Then it dawned on me. I could have a kiwi in that spot. Of course there was the problem that it wouldn't produce fruit for seven years and I was now 80. I had been less than 60 the first time I tried to grow one, unsuccessfully. I thought about it for a second or two and decided I would opt for my survival.
I got out the tree and shrub catalogue and saw that kiwis were billed as being tolerant of all kinds of soil. Yipee! It was early spring and I immediately sent for a pair. When the plants arrived, the female marked with a splash of red at its base, I carefully read the instructions for planting. "Kiwis tolerate a variety of situations," I read happily, "except poorly drained soils." Now why hadn't I seen that before? Clearly I couldn't plant the swamp-intolerant kiwi right where I had had to kill off the swamp-intolerant grape.
As it happened, however, I had just purchased a series of surprisingly inexpensive, and surprisingly convincing, fake stone urns to put at the ends of some of my garden beds for esthetic appeal. And though I had no idea whether a kiwi could tolerate being planted in an urn that would stand outside all winter, I figured I had no choice — it was either an urn or drowning. So I put an urn up against either end of the arbor, filled them with a splendid soil mix, and planted the female at the north end, right next to the path, and the male at the south end. Both grew well, although the male showed some die off at one point during the summer, and both survived the winter.
The following spring both male and female began breaking bud and showed significant signs of aliveness. Then the male wilted — so I watered it — which didn't seem to prevent its slowly dying. When I finally found time in the midst of spring's gardening madness, I examined it more carefully and noticed water standing on the surface. I poked a stake down to the bottom to try to coax the water to drain, but no luck. It was clear that in my haste to get the kiwis planted, I had picked one of the urns into which I had failed to drill adequate drain holes. I tipped the urn to drain off the water, but it was too late. The male kiwi perished.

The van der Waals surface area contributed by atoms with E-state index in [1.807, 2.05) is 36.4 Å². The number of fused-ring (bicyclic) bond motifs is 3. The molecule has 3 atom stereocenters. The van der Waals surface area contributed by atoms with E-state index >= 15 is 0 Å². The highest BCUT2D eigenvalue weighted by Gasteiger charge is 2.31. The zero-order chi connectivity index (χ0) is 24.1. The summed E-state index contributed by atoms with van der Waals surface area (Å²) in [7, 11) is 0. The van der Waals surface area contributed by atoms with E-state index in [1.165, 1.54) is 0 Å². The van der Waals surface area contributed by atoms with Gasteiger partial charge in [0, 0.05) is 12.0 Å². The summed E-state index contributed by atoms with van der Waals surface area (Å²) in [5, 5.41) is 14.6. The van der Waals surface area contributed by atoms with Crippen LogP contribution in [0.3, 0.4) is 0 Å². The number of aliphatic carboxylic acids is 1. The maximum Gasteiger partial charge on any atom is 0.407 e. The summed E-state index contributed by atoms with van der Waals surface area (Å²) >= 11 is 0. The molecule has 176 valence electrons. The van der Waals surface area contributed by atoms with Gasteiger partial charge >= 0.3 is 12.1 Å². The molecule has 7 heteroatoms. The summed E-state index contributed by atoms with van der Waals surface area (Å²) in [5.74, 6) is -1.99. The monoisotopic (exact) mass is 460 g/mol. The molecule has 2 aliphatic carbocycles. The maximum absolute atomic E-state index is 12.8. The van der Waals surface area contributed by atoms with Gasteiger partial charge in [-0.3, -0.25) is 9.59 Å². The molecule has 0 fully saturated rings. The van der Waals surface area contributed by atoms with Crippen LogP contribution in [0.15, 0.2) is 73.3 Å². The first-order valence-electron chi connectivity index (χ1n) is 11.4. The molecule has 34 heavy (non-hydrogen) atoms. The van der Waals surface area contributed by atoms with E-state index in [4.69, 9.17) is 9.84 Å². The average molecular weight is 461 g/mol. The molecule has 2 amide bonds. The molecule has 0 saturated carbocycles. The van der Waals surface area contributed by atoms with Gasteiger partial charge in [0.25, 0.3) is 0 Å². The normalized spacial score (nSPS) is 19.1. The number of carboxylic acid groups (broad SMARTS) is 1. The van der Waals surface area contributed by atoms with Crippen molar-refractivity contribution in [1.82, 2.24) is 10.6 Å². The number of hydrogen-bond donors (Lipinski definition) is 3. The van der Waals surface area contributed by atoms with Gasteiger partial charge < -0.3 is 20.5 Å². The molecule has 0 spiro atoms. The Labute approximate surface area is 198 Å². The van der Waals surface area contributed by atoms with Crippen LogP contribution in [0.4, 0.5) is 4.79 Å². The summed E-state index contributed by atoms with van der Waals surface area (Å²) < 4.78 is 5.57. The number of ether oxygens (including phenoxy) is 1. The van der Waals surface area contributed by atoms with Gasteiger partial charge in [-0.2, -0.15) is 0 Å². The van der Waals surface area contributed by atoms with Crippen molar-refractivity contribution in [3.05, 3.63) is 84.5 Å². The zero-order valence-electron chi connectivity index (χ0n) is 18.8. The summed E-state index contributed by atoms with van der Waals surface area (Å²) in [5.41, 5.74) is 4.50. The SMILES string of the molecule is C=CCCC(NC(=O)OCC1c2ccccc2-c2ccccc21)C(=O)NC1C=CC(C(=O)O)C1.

As it happened, a friend of mine who is an admirer of my garden learned of my male kiwi's death and said she was expecting delivery of a large order of plants — including both male and female kiwi — which she had gotten for a bargain. She would be happy to replace my male. So I cut off the corpse right above the soil line, heaved over the pot to dump its contents and drilled three large holes into the bottom for drainage. Then I cleaned out the urn, made a delicious mix of manure, potting soil, sand, and compost and filled the urn in preparation for my female's partner to arrive in a few weeks.
We had the rainiest June on record, so my visits to the garden were intermittent for a few weeks, depending on the condition of the path out to the beds, but on one visit I made an astonishing discovery. The female kiwi had three or four clusters of bloom. How wonderful, I thought, without too much surprise. Once it gets a guy, maybe it will even produce fruit by next year, despite its youth. But she couldn't wait. Aged just two years and a couple of months and absent a mate, my vine precociously set fruit. A week or two before my friend arrived with the male kiwi, I saw several clusters of tiny fruit at the ends of sturdy stems: she had done it in her childhood, and without male help. It was an immaculate conception!
I cannot say that the friend who brought the male kiwi by a week or so later was openly delighted. Her kiwi had set fruit and then dropped it before any ripened, and she was — to put it kindly — envious, which can be a problem even with generous gardeners. But she recovered, congratulated me, and I'm sure quietly hoped my fruits would fall off, too. But they didn't. It's now officially fall, and the fruits are out there right now, an inch or so long, blushing red, looking as if one day soon I'll need to pick them.
By now the birds have taken all the apples and Asian pears I didn't get to first, and the wettest June — with its record-breaking disease promotion — finished off my fall heritage raspberries before they fruited. But this year, as planned 30 years ago, I'll add kiwi to my now diminished fall/winter fruit list. There won't be a lot, think "tiny bunch of grapes," but they're a start. And they seem to me a happy metaphor for the importance of continuing to work toward our necessary future even though the prospects sometimes seem daunting. Even when things seem hopelessly unlikely; if you just keep trying, even nature is apparently willing to break some rules.